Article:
To become better citizens “we must know and understand our heritage and our history, its triumphs and its mistakes,” Justice Anthony Kennedy told an audience last Monday at the Chautauqua Institution in Upstate New York in a speech that, sadly, was neither recorded nor transcribed for posterity. Four days later, as if on cue, the governor of the relentlessly regressive state of North Carolina showed the justice who last month helped scuttle the heart of the Voting Rights Act exactly how some intend to interpret his lecture. Pat McCrory, the Republican presiding over the dismantling of the state’s relatively reasoned approach to race and the law, declared Friday that he was eager to sign the state’s restrictive new voting law, the most suppressive of its era, even though he had not read a key part of it. “I don’t know enough, I’m sorry,” the governor told a reporter who asked about a provision in the pending measure that will preclude pre-registration for those under 18 (because, after all, if there is anything this nation needs to do when it comes to encouraging civic participation it is to make it harder for eager young people to vote).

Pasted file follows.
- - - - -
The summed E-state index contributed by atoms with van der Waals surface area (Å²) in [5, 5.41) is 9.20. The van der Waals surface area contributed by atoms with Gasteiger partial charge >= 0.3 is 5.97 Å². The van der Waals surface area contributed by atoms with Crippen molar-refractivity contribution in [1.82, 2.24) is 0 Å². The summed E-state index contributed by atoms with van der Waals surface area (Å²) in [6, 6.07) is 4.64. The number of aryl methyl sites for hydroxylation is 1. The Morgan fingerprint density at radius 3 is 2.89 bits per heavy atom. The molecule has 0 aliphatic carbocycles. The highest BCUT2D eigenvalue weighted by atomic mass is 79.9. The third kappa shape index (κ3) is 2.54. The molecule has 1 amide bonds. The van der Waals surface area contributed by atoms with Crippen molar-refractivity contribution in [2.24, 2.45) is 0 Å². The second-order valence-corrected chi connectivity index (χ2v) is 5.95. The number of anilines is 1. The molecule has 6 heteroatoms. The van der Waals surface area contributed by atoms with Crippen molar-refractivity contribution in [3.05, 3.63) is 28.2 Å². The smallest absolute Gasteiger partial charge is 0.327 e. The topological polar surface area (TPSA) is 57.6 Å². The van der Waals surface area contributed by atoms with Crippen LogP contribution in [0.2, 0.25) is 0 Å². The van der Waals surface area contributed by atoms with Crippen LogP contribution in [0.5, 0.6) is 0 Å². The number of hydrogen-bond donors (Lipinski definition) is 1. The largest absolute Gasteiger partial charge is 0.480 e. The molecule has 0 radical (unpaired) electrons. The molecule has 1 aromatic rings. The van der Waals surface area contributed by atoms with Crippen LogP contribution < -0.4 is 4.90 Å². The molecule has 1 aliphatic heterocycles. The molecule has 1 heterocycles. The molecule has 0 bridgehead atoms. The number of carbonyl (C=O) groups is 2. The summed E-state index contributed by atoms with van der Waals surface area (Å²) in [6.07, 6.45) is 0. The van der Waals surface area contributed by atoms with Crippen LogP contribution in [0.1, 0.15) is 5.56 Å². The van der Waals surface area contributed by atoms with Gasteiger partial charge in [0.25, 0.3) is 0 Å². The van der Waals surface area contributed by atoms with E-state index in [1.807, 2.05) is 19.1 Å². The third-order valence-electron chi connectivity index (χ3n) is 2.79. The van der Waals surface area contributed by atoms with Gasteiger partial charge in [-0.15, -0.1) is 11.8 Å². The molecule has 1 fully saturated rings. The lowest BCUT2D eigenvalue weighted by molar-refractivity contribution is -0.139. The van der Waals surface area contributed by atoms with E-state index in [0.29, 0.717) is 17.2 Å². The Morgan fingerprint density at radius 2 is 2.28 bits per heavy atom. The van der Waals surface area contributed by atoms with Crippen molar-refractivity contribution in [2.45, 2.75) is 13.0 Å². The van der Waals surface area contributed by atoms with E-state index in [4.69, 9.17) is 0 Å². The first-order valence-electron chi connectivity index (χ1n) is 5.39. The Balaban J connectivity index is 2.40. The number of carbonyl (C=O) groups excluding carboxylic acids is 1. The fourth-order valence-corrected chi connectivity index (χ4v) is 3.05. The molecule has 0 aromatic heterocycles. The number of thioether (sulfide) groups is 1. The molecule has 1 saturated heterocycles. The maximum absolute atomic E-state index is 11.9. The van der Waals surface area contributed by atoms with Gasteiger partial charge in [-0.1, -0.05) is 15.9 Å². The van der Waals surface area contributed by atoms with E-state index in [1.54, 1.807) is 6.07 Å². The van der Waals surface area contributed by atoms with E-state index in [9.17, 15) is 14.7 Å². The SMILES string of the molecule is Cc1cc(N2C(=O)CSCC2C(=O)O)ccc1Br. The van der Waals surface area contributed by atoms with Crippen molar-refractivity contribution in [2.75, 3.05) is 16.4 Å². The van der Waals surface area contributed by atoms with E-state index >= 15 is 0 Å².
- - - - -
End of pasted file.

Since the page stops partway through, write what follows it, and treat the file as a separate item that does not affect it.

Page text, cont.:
In his confessed ignorance of the details of a discriminatory voting law in a Southern state, McCrory is no outlier. His incurious approach to such vital legislation is yet another form of the willful ignorance that has animated much of the national debate over voting rights over the past half decade or so. There has been the legal and historical ignorance of the purposes of the 15th Amendment and their continuing application to the modern-day ruses designed to suppress minority votes. There has been widespread practical ignorance of the differences (constitutional and otherwise) between being required to show photo identification to purchase allergy medicine and being required to show photo identification to exercise a constitutionally protected right to vote. And of course there is the granddaddy of them all when it comes to modern-day voter suppression — the factually ignorant and quite persistent myth that “voter fraud” in anything more than a negligible problem in any of the states where lawmakers have invoked such “fraud” to make it measurably harder for poor and elderly and ill and young citizens to vote.